July 01, 2015

By Natalia Rawls

African Americans at the NAMI National Convention

Before I started as an intern at NAMI, I had never heard of Bebe Moore Campbell or even National Minority Mental Health Awareness Month (NMMHAM). When I first heard about the month, I was puzzled and filled with questions. In particular, I wondered: Why is there a need for a minority mental health awareness month, since mental health conditions affect your brain and not your skin color?

I was admittedly reluctant to voice my confusion because I did not want to appear ignorant or offensive.

Luckily, my supervisor was very receptive and she wasn’t offended by my questions at all. Living with a mental health condition is challenging for everyone, regardless of their background. But in addition to brain chemistry, culture, race and ethnicity influence mental health rates, attitudes and treatment.

I consider myself to be a well-informed African American woman, and even I wasn’t aware of the many barriers that exist in communities similar to mine that make it more challenging to address and treat mental health conditions.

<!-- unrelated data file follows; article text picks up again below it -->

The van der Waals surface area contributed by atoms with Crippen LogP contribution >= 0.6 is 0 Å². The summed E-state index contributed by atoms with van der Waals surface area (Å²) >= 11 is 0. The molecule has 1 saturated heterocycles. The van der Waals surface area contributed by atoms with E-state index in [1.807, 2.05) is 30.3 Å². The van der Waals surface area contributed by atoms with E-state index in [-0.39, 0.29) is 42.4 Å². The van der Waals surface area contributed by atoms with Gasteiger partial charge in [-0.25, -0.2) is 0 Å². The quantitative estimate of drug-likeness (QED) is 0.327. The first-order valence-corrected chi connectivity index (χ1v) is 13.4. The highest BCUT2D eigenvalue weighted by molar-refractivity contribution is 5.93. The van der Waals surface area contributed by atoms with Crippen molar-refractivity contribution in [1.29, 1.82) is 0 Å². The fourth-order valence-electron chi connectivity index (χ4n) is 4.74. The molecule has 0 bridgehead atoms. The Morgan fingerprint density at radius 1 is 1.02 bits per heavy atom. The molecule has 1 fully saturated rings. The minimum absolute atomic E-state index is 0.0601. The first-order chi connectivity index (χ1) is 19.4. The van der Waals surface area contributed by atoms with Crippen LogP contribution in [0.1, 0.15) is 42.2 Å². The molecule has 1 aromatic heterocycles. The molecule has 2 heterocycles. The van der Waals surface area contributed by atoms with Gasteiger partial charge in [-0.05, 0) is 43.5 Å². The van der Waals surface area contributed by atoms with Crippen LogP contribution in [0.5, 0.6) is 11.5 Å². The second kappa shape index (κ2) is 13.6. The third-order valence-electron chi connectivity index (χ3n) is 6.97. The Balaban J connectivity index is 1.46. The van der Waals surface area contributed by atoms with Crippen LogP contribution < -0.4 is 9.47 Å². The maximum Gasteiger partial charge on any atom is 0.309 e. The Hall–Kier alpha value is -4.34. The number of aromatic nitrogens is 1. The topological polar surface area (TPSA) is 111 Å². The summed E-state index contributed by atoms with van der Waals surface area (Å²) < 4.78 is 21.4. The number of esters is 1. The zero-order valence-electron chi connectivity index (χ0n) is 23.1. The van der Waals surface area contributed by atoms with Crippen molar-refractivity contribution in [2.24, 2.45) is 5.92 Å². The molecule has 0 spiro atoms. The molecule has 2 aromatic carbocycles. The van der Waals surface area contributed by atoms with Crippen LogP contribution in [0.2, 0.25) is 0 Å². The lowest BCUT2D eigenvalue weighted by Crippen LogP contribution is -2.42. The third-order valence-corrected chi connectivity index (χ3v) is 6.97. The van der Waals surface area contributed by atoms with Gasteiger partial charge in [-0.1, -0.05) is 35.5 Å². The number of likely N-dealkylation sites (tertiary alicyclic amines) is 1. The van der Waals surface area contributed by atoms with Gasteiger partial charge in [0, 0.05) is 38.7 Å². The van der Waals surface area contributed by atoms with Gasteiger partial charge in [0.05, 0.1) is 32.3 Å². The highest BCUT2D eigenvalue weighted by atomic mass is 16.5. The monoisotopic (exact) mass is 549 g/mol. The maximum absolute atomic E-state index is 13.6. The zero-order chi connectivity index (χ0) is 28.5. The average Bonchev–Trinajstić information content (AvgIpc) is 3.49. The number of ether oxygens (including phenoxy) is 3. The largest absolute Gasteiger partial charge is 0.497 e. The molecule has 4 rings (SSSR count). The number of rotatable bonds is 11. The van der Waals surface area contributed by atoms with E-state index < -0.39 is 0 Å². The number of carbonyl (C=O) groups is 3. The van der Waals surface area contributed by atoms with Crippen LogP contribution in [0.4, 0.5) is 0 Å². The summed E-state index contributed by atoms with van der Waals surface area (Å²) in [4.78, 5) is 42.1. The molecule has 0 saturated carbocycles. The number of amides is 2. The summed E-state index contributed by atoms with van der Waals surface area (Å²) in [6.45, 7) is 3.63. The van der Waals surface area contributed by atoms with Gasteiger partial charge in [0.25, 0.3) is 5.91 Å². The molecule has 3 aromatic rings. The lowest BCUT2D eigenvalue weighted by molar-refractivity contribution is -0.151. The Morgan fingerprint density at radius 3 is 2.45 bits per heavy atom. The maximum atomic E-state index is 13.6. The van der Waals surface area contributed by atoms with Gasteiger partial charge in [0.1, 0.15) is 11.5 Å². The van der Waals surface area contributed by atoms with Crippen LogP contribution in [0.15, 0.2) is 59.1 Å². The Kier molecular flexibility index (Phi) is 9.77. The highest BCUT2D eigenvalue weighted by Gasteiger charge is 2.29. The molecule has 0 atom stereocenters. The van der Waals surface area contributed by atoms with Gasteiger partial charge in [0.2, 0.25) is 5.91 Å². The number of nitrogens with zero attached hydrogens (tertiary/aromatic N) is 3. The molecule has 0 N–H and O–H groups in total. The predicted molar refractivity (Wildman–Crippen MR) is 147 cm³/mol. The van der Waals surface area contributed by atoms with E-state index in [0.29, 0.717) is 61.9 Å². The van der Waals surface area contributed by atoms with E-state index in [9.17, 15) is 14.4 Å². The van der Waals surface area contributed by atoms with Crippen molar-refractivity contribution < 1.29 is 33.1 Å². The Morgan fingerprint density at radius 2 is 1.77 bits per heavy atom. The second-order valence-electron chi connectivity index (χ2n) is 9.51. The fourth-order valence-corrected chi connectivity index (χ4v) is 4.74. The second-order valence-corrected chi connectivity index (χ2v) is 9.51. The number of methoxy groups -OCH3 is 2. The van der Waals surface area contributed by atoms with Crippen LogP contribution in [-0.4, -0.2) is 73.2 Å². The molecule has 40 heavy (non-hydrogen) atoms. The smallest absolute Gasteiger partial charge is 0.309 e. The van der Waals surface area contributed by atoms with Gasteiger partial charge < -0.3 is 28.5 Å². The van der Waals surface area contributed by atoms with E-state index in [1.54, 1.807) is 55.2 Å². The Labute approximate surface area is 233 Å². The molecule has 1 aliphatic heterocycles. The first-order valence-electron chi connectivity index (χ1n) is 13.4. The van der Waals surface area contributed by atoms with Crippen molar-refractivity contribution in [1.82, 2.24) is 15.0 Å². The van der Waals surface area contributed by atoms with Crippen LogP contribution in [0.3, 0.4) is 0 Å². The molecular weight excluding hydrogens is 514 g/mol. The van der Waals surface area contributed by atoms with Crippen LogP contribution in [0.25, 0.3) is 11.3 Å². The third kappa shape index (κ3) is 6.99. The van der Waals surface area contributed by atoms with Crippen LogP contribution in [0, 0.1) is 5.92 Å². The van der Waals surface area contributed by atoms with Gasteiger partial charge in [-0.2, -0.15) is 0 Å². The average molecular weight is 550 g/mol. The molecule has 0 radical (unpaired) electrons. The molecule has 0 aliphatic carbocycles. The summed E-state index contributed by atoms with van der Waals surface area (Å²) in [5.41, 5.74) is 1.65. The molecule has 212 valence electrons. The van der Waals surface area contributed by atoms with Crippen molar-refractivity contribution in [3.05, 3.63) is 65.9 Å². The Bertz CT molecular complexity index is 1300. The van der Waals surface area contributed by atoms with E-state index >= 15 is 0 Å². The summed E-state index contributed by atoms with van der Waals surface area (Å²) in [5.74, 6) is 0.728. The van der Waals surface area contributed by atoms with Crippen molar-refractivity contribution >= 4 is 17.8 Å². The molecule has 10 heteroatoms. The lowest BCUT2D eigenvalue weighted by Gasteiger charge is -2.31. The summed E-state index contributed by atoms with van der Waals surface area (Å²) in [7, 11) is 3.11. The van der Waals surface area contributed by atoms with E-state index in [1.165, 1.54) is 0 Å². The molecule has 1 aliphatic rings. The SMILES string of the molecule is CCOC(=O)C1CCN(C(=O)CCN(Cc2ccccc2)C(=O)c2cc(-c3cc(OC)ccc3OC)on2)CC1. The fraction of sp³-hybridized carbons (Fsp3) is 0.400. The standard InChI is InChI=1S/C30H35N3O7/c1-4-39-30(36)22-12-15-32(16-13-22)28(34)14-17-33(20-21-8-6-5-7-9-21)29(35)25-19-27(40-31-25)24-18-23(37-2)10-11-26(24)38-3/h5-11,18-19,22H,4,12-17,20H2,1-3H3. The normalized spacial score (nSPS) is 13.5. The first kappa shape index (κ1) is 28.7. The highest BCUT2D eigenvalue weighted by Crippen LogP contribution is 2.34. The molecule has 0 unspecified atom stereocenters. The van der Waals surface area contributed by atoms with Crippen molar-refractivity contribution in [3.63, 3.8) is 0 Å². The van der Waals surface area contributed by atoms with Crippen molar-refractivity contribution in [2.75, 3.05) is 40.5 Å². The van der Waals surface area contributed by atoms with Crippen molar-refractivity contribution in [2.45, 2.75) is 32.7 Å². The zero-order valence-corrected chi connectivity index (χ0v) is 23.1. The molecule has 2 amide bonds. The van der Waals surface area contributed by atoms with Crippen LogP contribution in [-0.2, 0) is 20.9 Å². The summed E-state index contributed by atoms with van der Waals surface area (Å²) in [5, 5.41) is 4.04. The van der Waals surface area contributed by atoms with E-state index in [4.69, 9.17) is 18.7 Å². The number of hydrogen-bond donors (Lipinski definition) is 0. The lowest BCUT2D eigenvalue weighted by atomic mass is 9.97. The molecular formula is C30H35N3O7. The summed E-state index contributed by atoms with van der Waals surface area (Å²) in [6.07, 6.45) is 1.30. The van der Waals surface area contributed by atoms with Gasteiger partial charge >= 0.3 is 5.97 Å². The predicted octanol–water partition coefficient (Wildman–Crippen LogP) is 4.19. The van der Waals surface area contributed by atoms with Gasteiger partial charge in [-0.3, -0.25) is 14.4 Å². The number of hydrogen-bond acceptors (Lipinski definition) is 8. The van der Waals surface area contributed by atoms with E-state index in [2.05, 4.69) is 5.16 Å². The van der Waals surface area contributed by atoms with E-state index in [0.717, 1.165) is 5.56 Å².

I found out that people in diverse communities are less likely to use mental health services. When they do, they often receive poorer quality of care, making their experiences even more alarming.

After that conversation, I decided to do my own research on mental health in diverse communities. Some of the reasons I found for people not using mental health services and getting worse care included: 

  • Higher levels of stigma.
  • Less access to treatment.
  • Lack of mental health literacy and information.
  • A culturally insensitive health care system.
  • Bias and discrimination in treatment settings.
  • Lack of access to health insurance.

As a result, I realized that this issue affects me more than I ever imagined. I decided to come up with a list of why National Minority Mental Health Awareness Month matters to me:

  1. It’s the perfect opportunity to ask questions about mental health and awareness in diverse communities.
  2. It’s an opportunity to acknowledge and attempt to change the reality that multicultural communities face mental health disparities.
  3. It reminds those who are affected by a mental health condition that they are not alone and that there is hope.
  4. It creates a safe space to share our stories and eliminate stigma.

Having learned more about multicultural mental health, I now feel capable of starting—and continuing—the conversation surrounding it. For those of you (like me a few weeks ago) with questions about why NMMHAM matters or even exists, I encourage you to learn more and join the conversation.

Hope starts with me. Hope starts with you. Hope starts with us.

Natalia Rawls is an intern in NAMI's Multicultural Action Center.

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